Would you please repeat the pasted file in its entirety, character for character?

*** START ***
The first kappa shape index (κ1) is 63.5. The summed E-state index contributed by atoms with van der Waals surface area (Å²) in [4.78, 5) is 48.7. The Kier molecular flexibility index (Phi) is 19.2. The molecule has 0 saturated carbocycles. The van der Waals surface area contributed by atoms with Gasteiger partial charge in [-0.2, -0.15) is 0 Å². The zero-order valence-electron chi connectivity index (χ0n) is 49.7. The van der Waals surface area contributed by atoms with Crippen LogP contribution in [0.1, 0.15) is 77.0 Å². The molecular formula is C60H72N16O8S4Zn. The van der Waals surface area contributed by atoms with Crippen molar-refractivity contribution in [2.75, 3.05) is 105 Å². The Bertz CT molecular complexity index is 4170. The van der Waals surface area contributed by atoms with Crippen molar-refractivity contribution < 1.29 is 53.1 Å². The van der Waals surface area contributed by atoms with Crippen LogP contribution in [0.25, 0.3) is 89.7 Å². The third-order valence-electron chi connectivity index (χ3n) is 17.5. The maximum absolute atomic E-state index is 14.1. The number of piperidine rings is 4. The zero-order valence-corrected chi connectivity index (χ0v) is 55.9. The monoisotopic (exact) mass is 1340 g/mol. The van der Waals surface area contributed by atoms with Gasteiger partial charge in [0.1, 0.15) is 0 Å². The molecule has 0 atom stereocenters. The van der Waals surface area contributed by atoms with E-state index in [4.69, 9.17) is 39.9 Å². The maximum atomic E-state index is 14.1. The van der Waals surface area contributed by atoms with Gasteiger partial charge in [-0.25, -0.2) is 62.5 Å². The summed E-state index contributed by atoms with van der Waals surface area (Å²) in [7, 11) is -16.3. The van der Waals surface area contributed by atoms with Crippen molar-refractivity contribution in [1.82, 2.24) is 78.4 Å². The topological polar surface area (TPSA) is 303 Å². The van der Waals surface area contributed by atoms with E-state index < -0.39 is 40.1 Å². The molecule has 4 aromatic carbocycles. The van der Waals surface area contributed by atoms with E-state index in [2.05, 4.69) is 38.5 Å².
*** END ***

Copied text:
The first kappa shape index (κ1) is 63.5. The summed E-state index contributed by atoms with van der Waals surface area (Å²) in [4.78, 5) is 48.7. The Kier molecular flexibility index (Phi) is 19.2. The molecule has 0 saturated carbocycles. The van der Waals surface area contributed by atoms with Gasteiger partial charge in [-0.2, -0.15) is 0 Å². The zero-order valence-electron chi connectivity index (χ0n) is 49.7. The van der Waals surface area contributed by atoms with Crippen LogP contribution in [0.1, 0.15) is 77.0 Å². The molecular formula is C60H72N16O8S4Zn. The van der Waals surface area contributed by atoms with Crippen molar-refractivity contribution in [2.75, 3.05) is 105 Å². The Bertz CT molecular complexity index is 4170. The van der Waals surface area contributed by atoms with Crippen molar-refractivity contribution < 1.29 is 53.1 Å². The van der Waals surface area contributed by atoms with Crippen LogP contribution in [0.25, 0.3) is 89.7 Å². The third-order valence-electron chi connectivity index (χ3n) is 17.5. The maximum absolute atomic E-state index is 14.1. The number of piperidine rings is 4. The zero-order valence-corrected chi connectivity index (χ0v) is 55.9. The monoisotopic (exact) mass is 1340 g/mol. The van der Waals surface area contributed by atoms with Gasteiger partial charge in [0.1, 0.15) is 0 Å². The molecule has 0 atom stereocenters. The van der Waals surface area contributed by atoms with E-state index in [4.69, 9.17) is 39.9 Å². The maximum atomic E-state index is 14.1. The van der Waals surface area contributed by atoms with Gasteiger partial charge in [-0.25, -0.2) is 62.5 Å². The summed E-state index contributed by atoms with van der Waals surface area (Å²) in [7, 11) is -16.3. The van der Waals surface area contributed by atoms with Crippen molar-refractivity contribution in [1.82, 2.24) is 78.4 Å². The topological polar surface area (TPSA) is 303 Å². The van der Waals surface area contributed by atoms with E-state index < -0.39 is 40.1 Å². The molecule has 4 aromatic carbocycles. The van der Waals surface area contributed by atoms with E-state index in [2.05, 4.69) is 38.5 Å².